I don’t know how sprint does there billing but I have Cingular (AT&T now). If you go online you can check out how much data (texting or mms) or calls that you have used so far, everyday.

    I was wondering how disabled this 18 yr old was too. She must not be to disabled if she knows how to watch tv and be able to text a number or if she was just texting someone. If you’re 18 and don’t understand that the cell phone companies nickel and dime you for everything then you don’t need a phone. Those stupid businesses that sell the ringtones and whatever else do the same thing.

    I for one will not buy my kids a cellphone. I didn’t have one when I was growing up, what the heck do my kids need one for? if it comes down to it that they absolutely need one it will be pre-paid.

  59. MaliBoo Radley says:


    That must have been a hell of an educational day for you little brother :)

  60. There isn’t enough information given in the OP for me to take a side.

  61. Crazytree says:

    @ry81984: So I assume they should not allow 900 numbers either? these companies are providing a service.

    it’s not like this girl was billed $10,000 for nothing.

    she received $10,000 with or flirts, horoscopes, jokes, etc.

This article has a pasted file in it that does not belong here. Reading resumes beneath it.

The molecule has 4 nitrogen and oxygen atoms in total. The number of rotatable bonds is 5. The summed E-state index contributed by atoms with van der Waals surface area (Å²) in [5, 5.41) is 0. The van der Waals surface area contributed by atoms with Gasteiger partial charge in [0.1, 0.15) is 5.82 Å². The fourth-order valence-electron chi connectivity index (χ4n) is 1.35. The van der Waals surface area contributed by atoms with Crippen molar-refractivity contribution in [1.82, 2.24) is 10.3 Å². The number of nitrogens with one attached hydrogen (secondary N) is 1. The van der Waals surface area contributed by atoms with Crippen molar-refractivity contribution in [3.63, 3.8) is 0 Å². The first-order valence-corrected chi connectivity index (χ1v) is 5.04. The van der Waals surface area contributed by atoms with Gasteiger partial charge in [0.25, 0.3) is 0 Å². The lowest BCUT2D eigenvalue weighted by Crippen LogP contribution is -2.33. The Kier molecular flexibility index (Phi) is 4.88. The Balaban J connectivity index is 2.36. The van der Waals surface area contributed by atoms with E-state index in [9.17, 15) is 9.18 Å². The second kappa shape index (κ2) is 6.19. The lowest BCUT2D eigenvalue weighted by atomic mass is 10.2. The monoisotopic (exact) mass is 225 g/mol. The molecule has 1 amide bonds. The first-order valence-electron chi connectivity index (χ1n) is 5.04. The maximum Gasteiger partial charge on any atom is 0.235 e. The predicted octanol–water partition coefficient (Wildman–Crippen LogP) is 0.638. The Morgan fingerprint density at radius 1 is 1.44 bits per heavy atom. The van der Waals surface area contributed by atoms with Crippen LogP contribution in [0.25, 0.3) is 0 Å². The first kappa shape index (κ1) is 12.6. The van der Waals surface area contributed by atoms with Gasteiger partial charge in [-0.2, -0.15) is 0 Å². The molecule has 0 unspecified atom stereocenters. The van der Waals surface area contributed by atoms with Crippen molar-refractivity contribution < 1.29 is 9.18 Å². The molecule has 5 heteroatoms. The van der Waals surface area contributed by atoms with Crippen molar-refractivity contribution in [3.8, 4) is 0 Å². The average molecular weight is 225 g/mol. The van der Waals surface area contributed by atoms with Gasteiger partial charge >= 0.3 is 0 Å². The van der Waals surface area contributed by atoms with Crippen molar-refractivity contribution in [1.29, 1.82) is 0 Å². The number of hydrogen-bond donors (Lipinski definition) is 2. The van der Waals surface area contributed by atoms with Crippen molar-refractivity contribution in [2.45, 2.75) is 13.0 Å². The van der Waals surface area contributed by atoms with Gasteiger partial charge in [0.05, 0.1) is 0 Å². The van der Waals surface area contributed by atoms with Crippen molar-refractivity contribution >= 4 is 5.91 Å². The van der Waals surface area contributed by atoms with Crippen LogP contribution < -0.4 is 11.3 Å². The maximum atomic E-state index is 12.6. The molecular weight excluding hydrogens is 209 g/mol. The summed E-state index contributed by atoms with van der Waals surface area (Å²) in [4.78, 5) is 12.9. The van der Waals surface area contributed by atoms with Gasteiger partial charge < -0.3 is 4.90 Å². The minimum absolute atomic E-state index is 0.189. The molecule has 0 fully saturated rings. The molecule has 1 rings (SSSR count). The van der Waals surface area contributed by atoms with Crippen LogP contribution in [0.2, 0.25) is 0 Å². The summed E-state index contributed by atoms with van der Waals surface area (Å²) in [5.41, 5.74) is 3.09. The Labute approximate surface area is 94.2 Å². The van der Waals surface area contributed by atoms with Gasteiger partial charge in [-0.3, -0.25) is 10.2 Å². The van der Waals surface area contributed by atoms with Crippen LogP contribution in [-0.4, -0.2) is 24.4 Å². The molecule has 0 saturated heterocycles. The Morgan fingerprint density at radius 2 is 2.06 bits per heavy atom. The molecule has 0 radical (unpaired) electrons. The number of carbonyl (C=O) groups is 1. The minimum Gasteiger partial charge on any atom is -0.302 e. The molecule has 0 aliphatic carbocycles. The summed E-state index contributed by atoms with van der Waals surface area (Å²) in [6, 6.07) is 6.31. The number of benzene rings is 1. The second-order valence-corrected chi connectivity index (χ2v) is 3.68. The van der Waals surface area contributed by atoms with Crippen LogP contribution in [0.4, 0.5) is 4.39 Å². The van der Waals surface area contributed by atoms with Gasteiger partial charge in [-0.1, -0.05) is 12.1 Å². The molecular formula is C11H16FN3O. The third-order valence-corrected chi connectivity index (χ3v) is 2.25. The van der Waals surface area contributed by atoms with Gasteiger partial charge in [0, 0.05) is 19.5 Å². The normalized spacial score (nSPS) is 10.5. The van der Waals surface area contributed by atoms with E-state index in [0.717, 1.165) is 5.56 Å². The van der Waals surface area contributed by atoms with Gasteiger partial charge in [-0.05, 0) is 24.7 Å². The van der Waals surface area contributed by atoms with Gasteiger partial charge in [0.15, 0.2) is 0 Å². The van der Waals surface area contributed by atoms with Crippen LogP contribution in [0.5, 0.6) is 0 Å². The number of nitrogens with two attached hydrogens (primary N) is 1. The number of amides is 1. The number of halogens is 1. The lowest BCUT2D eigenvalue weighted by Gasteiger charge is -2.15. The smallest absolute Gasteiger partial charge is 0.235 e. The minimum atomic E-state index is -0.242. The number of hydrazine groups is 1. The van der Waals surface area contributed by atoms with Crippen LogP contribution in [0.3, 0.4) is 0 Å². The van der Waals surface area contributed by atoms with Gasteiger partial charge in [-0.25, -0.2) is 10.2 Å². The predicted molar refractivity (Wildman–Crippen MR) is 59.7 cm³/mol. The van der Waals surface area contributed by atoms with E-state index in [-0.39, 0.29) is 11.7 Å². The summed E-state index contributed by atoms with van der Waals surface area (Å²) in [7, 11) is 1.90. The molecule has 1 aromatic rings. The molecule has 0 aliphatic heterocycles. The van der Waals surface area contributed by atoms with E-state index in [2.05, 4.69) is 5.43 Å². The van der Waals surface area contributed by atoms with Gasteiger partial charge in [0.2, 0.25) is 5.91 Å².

I don’t pay for phone sex either, but if you’re going to utilize a product… you’re liable.

    Same as saying “my idiot son spent $10,000 on phone sex and we’re not paying because Sprint is evil!”

  62. sonichghog says:

    @Greeper: I would agree, but in this case it appears to be a mental disability. But if it is not a mental disability, then it is just for sympathy

  63. Skeptic says:

    Citibank won’t even let you charge gas more than once a day or so without calling you. The cell company had an obligation to check for fraud can call the billed party once the bill exceeded a rational amount like $300. They have realtime billing tracking for fraud detection and they need to use it instances like this.

  64. Draconianspark says:

    @Crazytree: That’s basically it; these are the new generation of 1-900 numbers and kids need to be warned appropriately by the parents just like I was warned when I was growing up.

    @many others, parental responsibility doesn’t come from 24/7 supervision, it comes from imparting the ability to ‘be not stupid’ to your children.

    The real joke is that alot of the stuff these joke premiums send are public domain jokes anyway; you’re just paying for the ‘service.’

    Oh and if the kid was deaf it could be argued that the closed captioning occluded the contract terms.

  65. CapitalC says:

    I see the ads on TV for these services all the time… “Text WIN to 80808 to be entered in the contest!” (Small print at the bottom: $0.99 per message, 1 message per day, text STOP to 80808 to cancel).

    My fave has to be the Joke service which advertises with “Let our joke of the day be your joy of the day!” Yeah, I’m sure all the people paying $0.99 for each crappy joke really appreciate it. What a joy.

  66. Draconianspark says:

    @Skeptic: Sprint typically has a balance limit depending on the account. When I first opened my account it was $125 and now it’s 800ish, but I have no idea if it applies to premium messaging because I have never actually used it.

  67. pinkbunnyslippers says: